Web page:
1. The HLC would like to remind the public that the exhumations in Rudnica had already begun in 2007, and that the first bodies were found in 2013. However, three years before the first bodies were found – that is to say, in May 2010 – the OWCP already had information that bodies transferred „from primary graves in the area of Drenica, Kosovo and Metohija in late May or early June 1999“ were buried in Rudnica. This means that the OWCP already had information in May 2010 that the bodies had been brought from Drenica, the area of responsibility of the 37th Motorized Brigade. We have no information as to whether or not any member of the 37th MtBr, including the Commander of the Clearing-up Squad of this Brigade, Rade Krsmanović, or his Deputy, Hasan Čorbić, or their immediate superior officer, Commander of the 37th MtBR Ljubiša Diković, have ever been interrogated with regard to the existence of primary graves in this Brigade’s area of responsibility.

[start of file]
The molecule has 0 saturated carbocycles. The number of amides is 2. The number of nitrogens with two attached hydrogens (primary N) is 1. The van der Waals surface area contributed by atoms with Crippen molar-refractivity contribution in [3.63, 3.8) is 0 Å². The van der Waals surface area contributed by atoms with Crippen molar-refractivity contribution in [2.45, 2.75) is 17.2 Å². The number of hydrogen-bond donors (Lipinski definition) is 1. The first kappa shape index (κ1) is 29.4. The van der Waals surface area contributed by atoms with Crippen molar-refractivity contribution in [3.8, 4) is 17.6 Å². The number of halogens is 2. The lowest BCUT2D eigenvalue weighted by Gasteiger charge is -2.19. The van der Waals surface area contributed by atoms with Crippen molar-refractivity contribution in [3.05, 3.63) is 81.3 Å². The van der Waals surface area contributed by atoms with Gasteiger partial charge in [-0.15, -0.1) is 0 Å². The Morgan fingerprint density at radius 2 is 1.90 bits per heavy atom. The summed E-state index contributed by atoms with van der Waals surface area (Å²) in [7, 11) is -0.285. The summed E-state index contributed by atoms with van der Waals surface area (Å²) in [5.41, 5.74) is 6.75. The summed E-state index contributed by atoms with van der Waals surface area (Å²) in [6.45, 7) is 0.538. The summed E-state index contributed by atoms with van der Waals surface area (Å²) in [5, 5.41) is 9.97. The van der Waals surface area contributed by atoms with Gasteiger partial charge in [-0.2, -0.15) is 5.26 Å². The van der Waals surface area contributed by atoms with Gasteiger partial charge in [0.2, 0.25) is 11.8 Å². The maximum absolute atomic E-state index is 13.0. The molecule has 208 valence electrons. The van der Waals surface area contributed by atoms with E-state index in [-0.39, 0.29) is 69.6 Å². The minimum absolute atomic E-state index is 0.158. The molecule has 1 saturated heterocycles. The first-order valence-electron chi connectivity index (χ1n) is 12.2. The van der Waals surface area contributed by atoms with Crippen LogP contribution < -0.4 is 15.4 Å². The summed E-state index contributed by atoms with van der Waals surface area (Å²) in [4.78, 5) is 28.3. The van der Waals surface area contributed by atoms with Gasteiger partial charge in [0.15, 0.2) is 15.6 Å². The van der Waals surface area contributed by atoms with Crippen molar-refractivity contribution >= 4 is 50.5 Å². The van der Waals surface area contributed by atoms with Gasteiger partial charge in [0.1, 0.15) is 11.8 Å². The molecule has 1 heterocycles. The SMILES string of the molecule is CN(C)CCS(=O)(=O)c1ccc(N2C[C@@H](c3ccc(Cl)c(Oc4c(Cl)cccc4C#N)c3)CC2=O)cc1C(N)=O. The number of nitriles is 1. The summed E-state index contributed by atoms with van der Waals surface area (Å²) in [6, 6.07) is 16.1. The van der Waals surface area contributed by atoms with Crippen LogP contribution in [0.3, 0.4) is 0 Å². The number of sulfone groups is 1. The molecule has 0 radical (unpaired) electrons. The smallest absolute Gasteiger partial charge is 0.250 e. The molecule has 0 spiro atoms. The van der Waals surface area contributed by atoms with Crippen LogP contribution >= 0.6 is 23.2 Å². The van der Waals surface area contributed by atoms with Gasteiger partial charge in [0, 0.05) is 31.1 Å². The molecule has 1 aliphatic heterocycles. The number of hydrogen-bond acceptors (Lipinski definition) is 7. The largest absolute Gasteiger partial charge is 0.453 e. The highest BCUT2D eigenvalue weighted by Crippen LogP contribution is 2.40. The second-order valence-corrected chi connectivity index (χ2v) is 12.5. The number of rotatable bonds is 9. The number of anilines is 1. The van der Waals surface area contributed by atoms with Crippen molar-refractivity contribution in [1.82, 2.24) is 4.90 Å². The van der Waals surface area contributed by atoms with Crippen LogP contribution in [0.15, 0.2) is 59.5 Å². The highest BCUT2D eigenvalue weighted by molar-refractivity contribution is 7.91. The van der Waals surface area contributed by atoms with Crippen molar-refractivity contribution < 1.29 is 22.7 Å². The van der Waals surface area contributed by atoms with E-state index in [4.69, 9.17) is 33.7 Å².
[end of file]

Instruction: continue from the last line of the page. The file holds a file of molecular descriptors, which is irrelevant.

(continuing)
2. The request for the delivery of the „entire documentation“ on which the „Rudnica“ Dossier is based undoubtedly shows, among other things, that during the previous period, the OWCP did not in any way attempt to gather the easily accessible documents which would have clarified the circumstances of the killing and transfer of the bodies to the mass grave in Rudnica. In fact, over 90% of the documents that the Rudnica Dossier is based on represent authentic military and police documents which the state had handed over to the International Criminal Tribunal for the Former Yugoslavia (ICTY) for the purpose of the prosecution of the crimes committed in Kosovo (which were then presented as exhibits in the Milošević, Milutinović et al, and V. Đorđević Cases). They have been available to every individual and institution at the ICTY’s web page since 2009. They may be searched according to location, date, military and police units, names, keywords, and other criteria. What is more, thanks to the Memorandum of Understanding on cooperation with the ICTY Office of the Prosecutor, the OWCP has had access to non-public documents, that is to say, to military and police documents, which were not presented as evidence, and it also has a permanent „liaison officer“ in the ICTY Office of the Prosecutor.